Why my iPhone 5s is great for travel

new phoneThe last time I bought a new phone it was stolen less than week later. That was two and a half years ago. While my replacement iPhone 4 did well for a long time, by the end it was a sad mess. The button didn’t work, and I had to restart it multiple times a day. I was so excited to receive my iPhone 5s in the mail! It was so shiny and new and functional! Of course, I like more about it than the fact that the button works. There are several features from the new iPhone itself and iOS7 that are great for travel, and here are my favorites.

It’s just better. The screen is bigger, it’s lighter, and the processor is way faster. Also, the camera is freaking awesome. I love how fast it takes pictures, and they turn out much better than with my old phone.

Spoken, turn by turn directions. Like many business travelers, I have long used my phone’s map app for driving directions rather than getting a GPS with my unit. It’s not always a great replacement, especially when there are lots of turns. However, the redesigned map and verbal directions make driving to an unfamiliar location much less stressful. I will never need to rent a Manila packing listGPS again!

Dictation. You can dictate emails, texts, and notes, which makes multi-tasking easier than ever. Now you can make your packing list, write an email, or text your spouse while driving or walking. It’s super helpful, although punctuation is not perfect. Here is the packing list I wrote while driving a few weeks ago as an example. Still saved me a bunch of time though.

Siri. I know Siri is not new with this phone or OS, but she is new to me, and I love her! Siri will read your texts, look stuff up, and just in general help make things easier.

Touch ID. Not everyone is a fan of the fingerprint scanner, but I really like it. It’s faster than typing in a code, with less margin for error. Plus it’s just so darn cool.

I got the silver version, but I honestly don’t see the big deal about what color the phone is. This is because I have a case protecting it, as everyone should. You can’t even see my phone color! Also, I am seriously annoyed by the change in the size of the charger cable. We have had iPhones, iPods, and iPads for close to five years, which means we have a ton of chargers. They are conveniently in every room in our house, our cars, and each of my suitcases. But now I have to start over! Argh. It’s worth it, but I’m still annoyed. Overall, though, I love this phone and I appreciate the little ways it makes my travel life easier.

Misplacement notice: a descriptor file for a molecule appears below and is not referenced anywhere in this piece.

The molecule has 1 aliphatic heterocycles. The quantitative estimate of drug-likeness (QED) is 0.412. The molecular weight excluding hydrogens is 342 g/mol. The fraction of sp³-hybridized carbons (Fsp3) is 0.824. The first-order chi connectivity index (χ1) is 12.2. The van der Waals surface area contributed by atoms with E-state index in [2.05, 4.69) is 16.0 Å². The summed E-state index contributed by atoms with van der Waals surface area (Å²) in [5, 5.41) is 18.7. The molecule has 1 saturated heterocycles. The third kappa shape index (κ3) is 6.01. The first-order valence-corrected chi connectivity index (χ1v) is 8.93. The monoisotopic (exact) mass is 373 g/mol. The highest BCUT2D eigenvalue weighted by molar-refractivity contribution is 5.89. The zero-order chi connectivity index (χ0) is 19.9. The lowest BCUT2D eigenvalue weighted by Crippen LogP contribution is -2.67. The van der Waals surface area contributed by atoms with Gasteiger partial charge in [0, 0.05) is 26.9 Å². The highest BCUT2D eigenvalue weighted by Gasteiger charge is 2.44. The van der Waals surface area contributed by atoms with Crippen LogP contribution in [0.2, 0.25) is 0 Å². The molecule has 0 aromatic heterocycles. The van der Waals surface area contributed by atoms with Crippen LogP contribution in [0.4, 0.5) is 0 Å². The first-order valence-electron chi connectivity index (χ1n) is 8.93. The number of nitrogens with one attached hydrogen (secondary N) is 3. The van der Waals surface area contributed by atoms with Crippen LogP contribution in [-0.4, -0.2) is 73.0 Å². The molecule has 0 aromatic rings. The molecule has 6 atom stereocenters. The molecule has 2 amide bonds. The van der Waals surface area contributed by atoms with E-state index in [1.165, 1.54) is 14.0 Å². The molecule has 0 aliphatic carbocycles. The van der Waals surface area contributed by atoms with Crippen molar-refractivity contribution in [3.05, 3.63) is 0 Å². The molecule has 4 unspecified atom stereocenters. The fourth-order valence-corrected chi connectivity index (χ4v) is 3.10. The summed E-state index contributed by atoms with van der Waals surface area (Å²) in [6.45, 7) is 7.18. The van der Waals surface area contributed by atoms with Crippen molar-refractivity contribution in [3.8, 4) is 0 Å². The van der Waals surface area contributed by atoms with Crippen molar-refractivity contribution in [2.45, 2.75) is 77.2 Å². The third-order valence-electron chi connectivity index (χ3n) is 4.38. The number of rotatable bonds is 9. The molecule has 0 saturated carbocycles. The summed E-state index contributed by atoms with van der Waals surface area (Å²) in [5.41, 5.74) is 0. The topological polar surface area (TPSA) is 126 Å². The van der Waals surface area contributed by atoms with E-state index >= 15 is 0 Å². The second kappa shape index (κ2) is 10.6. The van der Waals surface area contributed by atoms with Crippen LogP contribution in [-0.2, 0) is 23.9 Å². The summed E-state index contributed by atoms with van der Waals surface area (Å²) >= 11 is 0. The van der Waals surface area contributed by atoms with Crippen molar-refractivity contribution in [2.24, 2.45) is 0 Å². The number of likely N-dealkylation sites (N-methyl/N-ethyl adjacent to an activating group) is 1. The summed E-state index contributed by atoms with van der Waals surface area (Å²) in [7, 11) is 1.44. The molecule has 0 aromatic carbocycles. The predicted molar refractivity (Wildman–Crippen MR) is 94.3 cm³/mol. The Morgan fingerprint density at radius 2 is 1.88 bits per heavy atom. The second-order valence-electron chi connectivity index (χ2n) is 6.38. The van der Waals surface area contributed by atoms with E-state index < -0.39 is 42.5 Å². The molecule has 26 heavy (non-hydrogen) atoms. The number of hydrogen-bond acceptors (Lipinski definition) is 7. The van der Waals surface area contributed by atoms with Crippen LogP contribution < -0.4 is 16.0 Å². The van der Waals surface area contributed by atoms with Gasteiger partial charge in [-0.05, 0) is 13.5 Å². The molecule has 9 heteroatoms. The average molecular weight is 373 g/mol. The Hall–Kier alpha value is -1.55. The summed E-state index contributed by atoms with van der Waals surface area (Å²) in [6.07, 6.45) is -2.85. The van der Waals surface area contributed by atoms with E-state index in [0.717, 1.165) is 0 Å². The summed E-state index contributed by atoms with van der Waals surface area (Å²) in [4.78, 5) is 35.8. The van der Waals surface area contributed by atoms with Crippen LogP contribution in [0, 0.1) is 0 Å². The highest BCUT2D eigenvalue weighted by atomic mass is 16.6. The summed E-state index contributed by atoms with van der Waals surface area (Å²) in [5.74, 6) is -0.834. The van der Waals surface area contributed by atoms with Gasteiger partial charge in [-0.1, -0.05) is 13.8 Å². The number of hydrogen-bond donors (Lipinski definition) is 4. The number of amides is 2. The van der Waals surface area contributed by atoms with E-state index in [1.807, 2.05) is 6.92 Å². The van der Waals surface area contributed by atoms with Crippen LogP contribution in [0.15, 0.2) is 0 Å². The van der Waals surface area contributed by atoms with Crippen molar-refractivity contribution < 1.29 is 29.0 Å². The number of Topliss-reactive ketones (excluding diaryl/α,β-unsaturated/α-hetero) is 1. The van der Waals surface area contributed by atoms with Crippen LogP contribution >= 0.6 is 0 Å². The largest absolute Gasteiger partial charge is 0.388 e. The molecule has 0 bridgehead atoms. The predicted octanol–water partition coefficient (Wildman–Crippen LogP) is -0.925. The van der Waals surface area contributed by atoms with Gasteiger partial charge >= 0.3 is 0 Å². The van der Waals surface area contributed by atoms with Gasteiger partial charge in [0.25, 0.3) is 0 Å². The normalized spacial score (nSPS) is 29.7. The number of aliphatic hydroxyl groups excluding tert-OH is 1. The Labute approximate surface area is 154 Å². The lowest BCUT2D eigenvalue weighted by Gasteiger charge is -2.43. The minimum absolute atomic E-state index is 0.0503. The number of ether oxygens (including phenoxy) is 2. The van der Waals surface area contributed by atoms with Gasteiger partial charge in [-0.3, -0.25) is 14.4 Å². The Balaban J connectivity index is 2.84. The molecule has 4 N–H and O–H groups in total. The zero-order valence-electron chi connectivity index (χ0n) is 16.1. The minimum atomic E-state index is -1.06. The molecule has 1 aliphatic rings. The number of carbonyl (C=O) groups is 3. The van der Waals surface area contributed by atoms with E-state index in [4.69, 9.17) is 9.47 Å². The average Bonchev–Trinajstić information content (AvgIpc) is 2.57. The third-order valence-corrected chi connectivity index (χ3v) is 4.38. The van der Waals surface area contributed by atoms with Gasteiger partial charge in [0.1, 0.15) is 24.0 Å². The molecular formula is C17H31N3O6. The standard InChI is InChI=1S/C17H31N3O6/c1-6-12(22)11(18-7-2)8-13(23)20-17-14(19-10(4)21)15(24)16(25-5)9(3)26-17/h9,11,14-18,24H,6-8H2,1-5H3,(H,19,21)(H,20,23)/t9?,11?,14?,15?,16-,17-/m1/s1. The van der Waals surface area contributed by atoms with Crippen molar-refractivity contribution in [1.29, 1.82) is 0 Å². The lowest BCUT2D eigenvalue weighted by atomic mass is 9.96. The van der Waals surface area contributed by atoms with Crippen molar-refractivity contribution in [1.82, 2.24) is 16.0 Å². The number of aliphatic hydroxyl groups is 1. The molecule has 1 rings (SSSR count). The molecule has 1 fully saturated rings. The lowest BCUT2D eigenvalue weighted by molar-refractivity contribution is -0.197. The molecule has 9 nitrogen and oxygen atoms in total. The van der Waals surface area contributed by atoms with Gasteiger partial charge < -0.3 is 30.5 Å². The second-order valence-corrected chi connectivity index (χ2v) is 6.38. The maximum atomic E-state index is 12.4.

Readers, anyone else have the new iPhone 5s? Do you love it? What other phones are great for travel?


  1. Are you struggling for material to include on this blog? This article is more of a lazy review of the iphone than an article on travel. The features you mention are only tangentially related to travel and are more just general things you like about the phone. Also, most of what you mention has little to do with the 5C and are software features that are available on any phone with iOS7.

    Also what the heck did you do to your iphone 4 to beat it up so much. I’ve had a 4S for over 2 years and it running like the first day I got it. I hardly treat it with kid gloves. Do you just throw your phone around willy nilly?

  2. I got mine the first day, upgrading from 5 to 5S, plus the fact that I had to turn in the 5 as I was transitioning jobs. The 5S is slightly faster and a bit heavier, but I like the touch ID as well – as long as it was programmed correctly in the first place.

    Also, the 5 has the Airdrop feature, which is not available on the 4. Try it out sometime.

  3. Are you locked into a contract? Is the phone itself unlocked? What will the total cost of the phone be after the contract is fulfilled?

    I decided awhile back to only get unlocked phones and to buy outright, which for me meant ditching iPhones and moving to the Nexus line. Currently on a Nexus 4, planning on upgrading to a Nexus 5.

  4. @Hua good questions. I do have a contract, but it’s through my company. They get group pricing so I’m honestly not sure what the total cost including plan will be. I’ve heard good things about the Nexus line. Do you like it?

  5. I have the 5c. I had the i4 before that which did well for a while but I got buyers remorse after seeing how great Siri was. The 5c doesn’t have the Touch ID and is supposed to be a little slower than 5s, but it’s an awesome replacement for the i4. Oh and being able to dictate texts is a huge time saver and is surprisingly accurate.

  6. My contract was up last month and I although I did like my iPhone 4, the iOS7 upgrade just killed any aspiration to stay with Apple. Bought a Nexus 5 unlocked and it is really amazing, at a fraction of what an Apple contract would cost me.

  7. I do like the Nexus line… I had a lesser Android handset before which was unlocked (which made for ease of use and cost savings while overseas) but it was certainly not as smooth as my iPhone 4S or my Nexus 4.